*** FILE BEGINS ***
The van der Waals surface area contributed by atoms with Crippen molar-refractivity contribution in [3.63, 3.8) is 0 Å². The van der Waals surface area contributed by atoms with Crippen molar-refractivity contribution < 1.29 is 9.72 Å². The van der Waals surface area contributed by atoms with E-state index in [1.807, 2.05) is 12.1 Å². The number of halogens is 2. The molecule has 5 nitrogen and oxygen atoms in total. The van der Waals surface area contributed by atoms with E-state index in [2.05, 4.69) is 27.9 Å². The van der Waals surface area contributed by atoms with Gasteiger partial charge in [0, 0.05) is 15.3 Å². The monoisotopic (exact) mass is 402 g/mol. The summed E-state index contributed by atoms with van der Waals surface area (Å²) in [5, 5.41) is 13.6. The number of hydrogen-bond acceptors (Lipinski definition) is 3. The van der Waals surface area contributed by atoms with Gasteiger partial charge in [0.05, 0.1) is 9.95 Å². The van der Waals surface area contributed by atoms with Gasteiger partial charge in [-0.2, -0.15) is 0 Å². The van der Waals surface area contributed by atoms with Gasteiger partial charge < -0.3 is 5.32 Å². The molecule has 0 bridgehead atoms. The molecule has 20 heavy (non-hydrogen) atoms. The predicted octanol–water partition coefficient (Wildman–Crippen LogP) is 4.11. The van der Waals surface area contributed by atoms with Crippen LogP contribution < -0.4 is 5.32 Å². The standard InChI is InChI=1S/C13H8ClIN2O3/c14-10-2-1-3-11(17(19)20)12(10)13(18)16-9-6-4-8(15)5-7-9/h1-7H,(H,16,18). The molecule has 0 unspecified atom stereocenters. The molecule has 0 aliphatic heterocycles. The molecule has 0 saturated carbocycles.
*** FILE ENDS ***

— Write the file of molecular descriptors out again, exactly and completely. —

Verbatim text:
The van der Waals surface area contributed by atoms with Crippen molar-refractivity contribution in [3.63, 3.8) is 0 Å². The van der Waals surface area contributed by atoms with Crippen molar-refractivity contribution < 1.29 is 9.72 Å². The van der Waals surface area contributed by atoms with E-state index in [1.807, 2.05) is 12.1 Å². The number of halogens is 2. The molecule has 5 nitrogen and oxygen atoms in total. The van der Waals surface area contributed by atoms with E-state index in [2.05, 4.69) is 27.9 Å². The van der Waals surface area contributed by atoms with Gasteiger partial charge in [0, 0.05) is 15.3 Å². The monoisotopic (exact) mass is 402 g/mol. The summed E-state index contributed by atoms with van der Waals surface area (Å²) in [5, 5.41) is 13.6. The number of hydrogen-bond acceptors (Lipinski definition) is 3. The van der Waals surface area contributed by atoms with Gasteiger partial charge in [0.05, 0.1) is 9.95 Å². The van der Waals surface area contributed by atoms with Gasteiger partial charge in [-0.2, -0.15) is 0 Å². The van der Waals surface area contributed by atoms with Gasteiger partial charge < -0.3 is 5.32 Å². The molecule has 0 bridgehead atoms. The molecule has 20 heavy (non-hydrogen) atoms. The predicted octanol–water partition coefficient (Wildman–Crippen LogP) is 4.11. The van der Waals surface area contributed by atoms with Crippen LogP contribution < -0.4 is 5.32 Å². The standard InChI is InChI=1S/C13H8ClIN2O3/c14-10-2-1-3-11(17(19)20)12(10)13(18)16-9-6-4-8(15)5-7-9/h1-7H,(H,16,18). The molecule has 0 unspecified atom stereocenters. The molecule has 0 aliphatic heterocycles. The molecule has 0 saturated carbocycles.